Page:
Roselle Park doctor pleads guilty to illegally distributing oxycodone by writing fraudulent prescriptions

TRENTON – Acting Attorney General John Hoffman announced that a medical doctor from Union County pleaded guilty today to illegally distributing the highly addictive painkiller oxycodone. He was arrested in January on charges he conspired with a drug dealer and others to distribute thousands of high-dose oxycodone pills by writing false prescriptions for individuals he never treated or examined.

Dr. Eugene Evans Jr., 56, of Roselle Park, pleaded guilty to second-degree distribution of a controlled dangerous substance before Superior Court Judge Ronald Lee Reisner in Monmouth County. Under the plea agreement, the state will recommend that Evans be sentenced to five years in state prison. He has surrendered his license to practice medicine. Reisner scheduled sentencing for Evans for June 26.

Evans was charged in an investigation by the U.S. Drug Enforcement Administration New Jersey Field Division Tactical Diversion Squad and the New Jersey Division of Criminal Justice Prescription Fraud Investigation Strike Team. The DEA Tactical Diversion Squad is made up of special agents of the DEA, task force officers from local police departments, and diversion investigators. Evans was arrested on Jan. 20 at a hospital in Canandaigua, N.Y., by special agents of the DEA.

A second defendant in the case, Harold Nyhus, 53, of Freehold, pleaded guilty today before Reisner to a charge of third-degree obtaining a controlled dangerous substance by fraud. He admitted that he filled fraudulent prescriptions for oxycodone at a pharmacy that Evans issued in his name and a second individual’s name. The state will recommend that Nyhus be sentenced to three years in state prison. He is scheduled to be sentenced on June 26.

Deputy Attorney General Anthony Torntore is prosecuting the defendants for the Division of Criminal Justice. He is a member of the Specialized Crimes Bureau assigned to the Attorney General’s Prescription Fraud Investigation Strike Team, a newly formed team of detectives and attorneys in the Gangs & Organized Crime Bureau that targets corrupt healthcare professionals and “pill mills.”

“Evans betrayed his profession and every standard of decency by cashing in on the deadly epidemic of opiate abuse in New Jersey,” said Hoffman. “Heartless profiteers like Evans who divert these highly addictive pain pills are directly fueling the rise in heroin use, which drug users turn to as a cheaper alternative. Evans is the first doctor we are sending to prison through our new Prescription Fraud Investigation Strike Team, but he certainly will not be the last.”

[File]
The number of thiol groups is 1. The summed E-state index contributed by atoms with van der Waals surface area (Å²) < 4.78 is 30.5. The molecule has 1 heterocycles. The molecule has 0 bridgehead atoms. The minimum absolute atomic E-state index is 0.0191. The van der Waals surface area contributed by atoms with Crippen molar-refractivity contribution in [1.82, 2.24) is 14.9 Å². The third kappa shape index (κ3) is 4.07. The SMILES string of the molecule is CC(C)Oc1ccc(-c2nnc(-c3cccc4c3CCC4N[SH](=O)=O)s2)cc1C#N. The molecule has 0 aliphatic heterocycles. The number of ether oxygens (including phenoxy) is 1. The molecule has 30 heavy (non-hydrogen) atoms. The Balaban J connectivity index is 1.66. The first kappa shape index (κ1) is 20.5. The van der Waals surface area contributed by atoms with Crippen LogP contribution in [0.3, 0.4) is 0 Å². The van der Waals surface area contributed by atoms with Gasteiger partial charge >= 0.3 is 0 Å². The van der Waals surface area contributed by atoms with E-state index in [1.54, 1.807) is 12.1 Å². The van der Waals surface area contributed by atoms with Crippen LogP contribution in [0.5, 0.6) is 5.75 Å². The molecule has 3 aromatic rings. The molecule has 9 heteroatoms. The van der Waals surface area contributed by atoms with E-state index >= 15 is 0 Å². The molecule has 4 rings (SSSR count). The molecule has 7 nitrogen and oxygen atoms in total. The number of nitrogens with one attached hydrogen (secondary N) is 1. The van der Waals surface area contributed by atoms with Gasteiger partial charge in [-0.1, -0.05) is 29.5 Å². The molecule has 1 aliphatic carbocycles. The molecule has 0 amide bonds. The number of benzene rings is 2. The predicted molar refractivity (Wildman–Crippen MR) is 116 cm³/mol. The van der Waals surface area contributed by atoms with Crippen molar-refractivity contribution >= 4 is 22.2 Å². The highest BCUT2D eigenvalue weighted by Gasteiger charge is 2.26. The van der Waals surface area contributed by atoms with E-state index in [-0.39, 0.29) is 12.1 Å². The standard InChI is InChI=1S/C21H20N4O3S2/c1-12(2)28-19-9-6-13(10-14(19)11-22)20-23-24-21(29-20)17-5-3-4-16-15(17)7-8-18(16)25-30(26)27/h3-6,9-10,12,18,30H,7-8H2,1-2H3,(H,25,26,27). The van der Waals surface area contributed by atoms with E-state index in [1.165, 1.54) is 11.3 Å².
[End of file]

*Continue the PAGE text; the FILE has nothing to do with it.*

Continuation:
“We will continue to partner with the DEA to target this multi-million dollar black-market industry, which thrives in the shadows of the healthcare professions,” said Director Elie Honig of the Division of Criminal Justice. “We urge any member of the public to contact us confidentially if they have information about a doctor, pharmacist or other licensed professional diverting prescription narcotics.”

Carl Kotowski, Special Agent in Charge for the Drug Enforcement Administration’s New Jersey Division said, “Unfortunately, this is another example of a doctor allegedly choosing easy money over the oath he took to help those in need. DEA and our law enforcement partners will continue to pursue these violators as vigorously as we pursue all drug traffickers.”

The investigation revealed that Evans issued prescriptions for thousands of 30 milligram tablets of oxycodone in the names of individuals he never examined, treated or even met. There was no legitimate medical purpose for the prescriptions. Evans allegedly provided the prescriptions to David Roth, 43, of Morganville, N.J., who supplied Evans with the names and dates of birth of the purported patients. Roth was arrested on Dec. 3 and faces pending charges of second-degree conspiracy, second-degree distribution of a controlled dangerous substance, and third-degree obtaining a controlled dangerous substance by fraud. It is alleged that Roth illegally distributed the pills, typically selling each 30 milligram oxycodone tablet for $20 or $30.

Roth allegedly recruited individuals into the scheme who agreed to have prescriptions issued in their names. Evans allegedly wrote multiple prescriptions at a time for each of the purported patients, post-dating the prescriptions at monthly intervals. Once Roth obtained a prescription, he went to a pharmacy with the person named in the prescription to have it filled.

On one or more occasions, Roth obtained prescriptions for other drugs from Evans, including the anti-anxiety medication Xanax. It is alleged that Roth paid Evans for writing the prescriptions. Roth also allegedly paid the individuals he recruited as purported patients, either in cash, prescription narcotics, or both.

The investigation, which included a review of records in the New Jersey Prescription Monitoring System, determined that between January 2012 and March 2014, Evans allegedly issued fraudulent prescriptions in the names of over a dozen individuals for more than 20,000 high-dose 30 milligram tablets of oxycodone.

Hoffman and Honig noted that the Division of Criminal Justice has a toll-free tip line 866-TIPS-4CJ for the public to report crimes. Additionally, the public can log on to the Division of Criminal Justice Web page at www.njdcj.org to report suspected wrongdoing. All information received through the tip line or webpage will remain confidential.

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